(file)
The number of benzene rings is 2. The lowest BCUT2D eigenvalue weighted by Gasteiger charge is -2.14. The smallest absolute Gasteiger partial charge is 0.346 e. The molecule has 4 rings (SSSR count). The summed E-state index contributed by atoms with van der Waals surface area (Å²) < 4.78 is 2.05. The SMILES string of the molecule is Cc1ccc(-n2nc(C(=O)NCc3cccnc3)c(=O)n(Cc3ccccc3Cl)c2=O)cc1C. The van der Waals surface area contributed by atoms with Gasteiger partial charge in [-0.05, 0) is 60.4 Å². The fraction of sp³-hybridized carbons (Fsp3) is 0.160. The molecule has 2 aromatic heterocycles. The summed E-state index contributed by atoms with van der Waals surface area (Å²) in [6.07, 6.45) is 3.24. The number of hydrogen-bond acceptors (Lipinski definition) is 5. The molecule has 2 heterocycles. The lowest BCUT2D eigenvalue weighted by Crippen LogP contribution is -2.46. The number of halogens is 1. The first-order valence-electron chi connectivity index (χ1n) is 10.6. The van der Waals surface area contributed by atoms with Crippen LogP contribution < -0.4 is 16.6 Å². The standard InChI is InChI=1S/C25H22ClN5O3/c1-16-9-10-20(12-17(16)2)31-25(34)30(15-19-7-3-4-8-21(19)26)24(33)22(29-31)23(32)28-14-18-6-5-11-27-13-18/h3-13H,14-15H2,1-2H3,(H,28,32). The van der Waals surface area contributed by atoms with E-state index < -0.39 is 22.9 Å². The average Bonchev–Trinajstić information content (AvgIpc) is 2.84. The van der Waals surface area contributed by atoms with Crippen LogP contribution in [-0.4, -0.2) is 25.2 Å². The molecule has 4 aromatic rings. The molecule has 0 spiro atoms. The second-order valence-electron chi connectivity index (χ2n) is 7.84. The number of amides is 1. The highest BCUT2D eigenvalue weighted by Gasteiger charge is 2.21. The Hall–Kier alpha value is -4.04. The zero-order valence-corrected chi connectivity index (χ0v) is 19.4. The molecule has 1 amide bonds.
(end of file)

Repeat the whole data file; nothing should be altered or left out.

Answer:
The number of benzene rings is 2. The lowest BCUT2D eigenvalue weighted by Gasteiger charge is -2.14. The smallest absolute Gasteiger partial charge is 0.346 e. The molecule has 4 rings (SSSR count). The summed E-state index contributed by atoms with van der Waals surface area (Å²) < 4.78 is 2.05. The SMILES string of the molecule is Cc1ccc(-n2nc(C(=O)NCc3cccnc3)c(=O)n(Cc3ccccc3Cl)c2=O)cc1C. The van der Waals surface area contributed by atoms with Gasteiger partial charge in [-0.05, 0) is 60.4 Å². The fraction of sp³-hybridized carbons (Fsp3) is 0.160. The molecule has 2 aromatic heterocycles. The summed E-state index contributed by atoms with van der Waals surface area (Å²) in [6.07, 6.45) is 3.24. The number of hydrogen-bond acceptors (Lipinski definition) is 5. The molecule has 2 heterocycles. The lowest BCUT2D eigenvalue weighted by Crippen LogP contribution is -2.46. The number of halogens is 1. The first-order valence-electron chi connectivity index (χ1n) is 10.6. The van der Waals surface area contributed by atoms with Crippen LogP contribution < -0.4 is 16.6 Å². The standard InChI is InChI=1S/C25H22ClN5O3/c1-16-9-10-20(12-17(16)2)31-25(34)30(15-19-7-3-4-8-21(19)26)24(33)22(29-31)23(32)28-14-18-6-5-11-27-13-18/h3-13H,14-15H2,1-2H3,(H,28,32). The van der Waals surface area contributed by atoms with E-state index < -0.39 is 22.9 Å². The average Bonchev–Trinajstić information content (AvgIpc) is 2.84. The van der Waals surface area contributed by atoms with Crippen LogP contribution in [-0.4, -0.2) is 25.2 Å². The molecule has 4 aromatic rings. The molecule has 0 spiro atoms. The second-order valence-electron chi connectivity index (χ2n) is 7.84. The number of amides is 1. The highest BCUT2D eigenvalue weighted by Gasteiger charge is 2.21. The Hall–Kier alpha value is -4.04. The zero-order valence-corrected chi connectivity index (χ0v) is 19.4. The molecule has 1 amide bonds.